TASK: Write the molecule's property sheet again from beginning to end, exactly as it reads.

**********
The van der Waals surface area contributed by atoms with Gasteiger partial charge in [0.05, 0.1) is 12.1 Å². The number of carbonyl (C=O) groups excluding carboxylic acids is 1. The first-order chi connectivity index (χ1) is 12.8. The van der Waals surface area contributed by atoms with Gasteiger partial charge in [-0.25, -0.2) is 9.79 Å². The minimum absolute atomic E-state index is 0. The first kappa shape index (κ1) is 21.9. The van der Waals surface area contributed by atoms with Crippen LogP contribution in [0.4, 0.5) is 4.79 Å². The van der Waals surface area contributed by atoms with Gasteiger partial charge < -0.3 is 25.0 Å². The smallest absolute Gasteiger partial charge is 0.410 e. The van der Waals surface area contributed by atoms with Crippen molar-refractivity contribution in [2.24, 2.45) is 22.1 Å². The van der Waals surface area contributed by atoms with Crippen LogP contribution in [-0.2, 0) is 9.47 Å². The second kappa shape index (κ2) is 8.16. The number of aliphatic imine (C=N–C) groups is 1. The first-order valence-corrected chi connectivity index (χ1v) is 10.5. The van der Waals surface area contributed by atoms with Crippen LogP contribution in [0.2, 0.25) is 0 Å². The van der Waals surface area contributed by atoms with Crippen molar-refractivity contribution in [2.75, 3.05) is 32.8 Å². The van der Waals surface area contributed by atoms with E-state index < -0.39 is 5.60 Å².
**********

The van der Waals surface area contributed by atoms with Gasteiger partial charge in [0.05, 0.1) is 12.1 Å². The number of carbonyl (C=O) groups excluding carboxylic acids is 1. The first-order chi connectivity index (χ1) is 12.8. The van der Waals surface area contributed by atoms with Gasteiger partial charge in [-0.25, -0.2) is 9.79 Å². The minimum absolute atomic E-state index is 0. The first kappa shape index (κ1) is 21.9. The van der Waals surface area contributed by atoms with Crippen LogP contribution in [0.4, 0.5) is 4.79 Å². The van der Waals surface area contributed by atoms with Gasteiger partial charge < -0.3 is 25.0 Å². The smallest absolute Gasteiger partial charge is 0.410 e. The van der Waals surface area contributed by atoms with Crippen molar-refractivity contribution in [2.24, 2.45) is 22.1 Å². The van der Waals surface area contributed by atoms with Crippen LogP contribution in [-0.2, 0) is 9.47 Å². The second kappa shape index (κ2) is 8.16. The number of aliphatic imine (C=N–C) groups is 1. The first-order valence-corrected chi connectivity index (χ1v) is 10.5. The van der Waals surface area contributed by atoms with Crippen LogP contribution in [0.2, 0.25) is 0 Å². The van der Waals surface area contributed by atoms with Crippen molar-refractivity contribution in [2.75, 3.05) is 32.8 Å². The van der Waals surface area contributed by atoms with E-state index < -0.39 is 5.60 Å².